USA - Wednesday, April 10, 2002 at 14:22:47 (CDT)
I grew up in Lynchburg, Virginia. At the beginning of his "ministry" in the 60s, Jerry Falwell attracted
a following by appealing to the prejudices and racial fears of certain Lynchburg area residents. He
started Lynchburg Christian Academy, the precursor to his Liberty University, specifically so his
children would not be schooled with black children. In the years since then, he methods haven't
changed. However, since he began his ministry, he correctly read that his racially tinged message
was no longer palatable to most Americans. But he built an empire and great personal power and
wealth by appealing to the worst in basically good people. It worked in the 60s, and unfortunately, it
works today. In the years since the 60s, he has gone from literally being considered in Lynchburg as
being from "the wrong side of the tracks" to weilding such power that most in that city are afraid to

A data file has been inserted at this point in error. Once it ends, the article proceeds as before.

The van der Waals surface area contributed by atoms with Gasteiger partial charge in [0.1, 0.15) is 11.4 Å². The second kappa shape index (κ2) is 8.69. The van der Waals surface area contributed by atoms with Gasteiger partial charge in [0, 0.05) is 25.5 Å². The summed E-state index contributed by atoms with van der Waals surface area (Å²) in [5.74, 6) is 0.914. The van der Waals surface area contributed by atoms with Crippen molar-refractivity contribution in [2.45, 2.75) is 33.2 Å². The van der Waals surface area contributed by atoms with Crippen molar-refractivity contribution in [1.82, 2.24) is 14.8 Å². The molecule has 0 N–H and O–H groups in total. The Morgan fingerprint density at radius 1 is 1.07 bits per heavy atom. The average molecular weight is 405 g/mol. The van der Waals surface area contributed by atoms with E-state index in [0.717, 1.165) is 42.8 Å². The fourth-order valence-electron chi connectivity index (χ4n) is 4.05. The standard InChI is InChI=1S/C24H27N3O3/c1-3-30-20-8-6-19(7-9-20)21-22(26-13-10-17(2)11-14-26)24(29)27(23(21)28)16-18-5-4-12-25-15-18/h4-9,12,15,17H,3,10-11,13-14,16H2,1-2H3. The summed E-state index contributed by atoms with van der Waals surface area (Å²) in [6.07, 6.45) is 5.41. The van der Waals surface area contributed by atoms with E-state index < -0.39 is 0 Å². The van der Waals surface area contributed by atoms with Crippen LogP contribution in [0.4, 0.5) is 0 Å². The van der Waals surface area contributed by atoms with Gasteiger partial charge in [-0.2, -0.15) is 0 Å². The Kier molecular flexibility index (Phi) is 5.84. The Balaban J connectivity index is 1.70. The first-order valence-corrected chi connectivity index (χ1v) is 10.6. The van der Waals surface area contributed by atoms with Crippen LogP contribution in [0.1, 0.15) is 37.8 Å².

speak critically of him.
USA - Wednesday, April 10, 2002 at 14:18:07 (CDT)
This is such a cool web sight. I myself know the exploits of Dr. Falwell all to well being as I am a
former resident of Lynchburg and its surrounding communities. Presently I am Graduate Student
getting my Masters in Theological Studies in Colorado because of people like Dr. Falwell. If you want
to read more about this man Check out "The Unauthorized Biography of Jerry Falwell" written by two
of my Professors from Lynchburg College Dr. Price and Dr. Goodman. It is a hoot. After this was
written my College was deemed by Him as the "Pervyor's of Satan". Another experience with his ilk
was when a student of his Univerisity (Liberty Univerisity)checked out books at our school library and
refused to return them, even though a professor need them for classes he was teaching. The
student's response to the schools request of returning the books was "I am doing God's work,
therefore I have a right to keep them as long as I need them". Subsequently Liberty student's are
banned from checking book out of the Lynchburg College Library.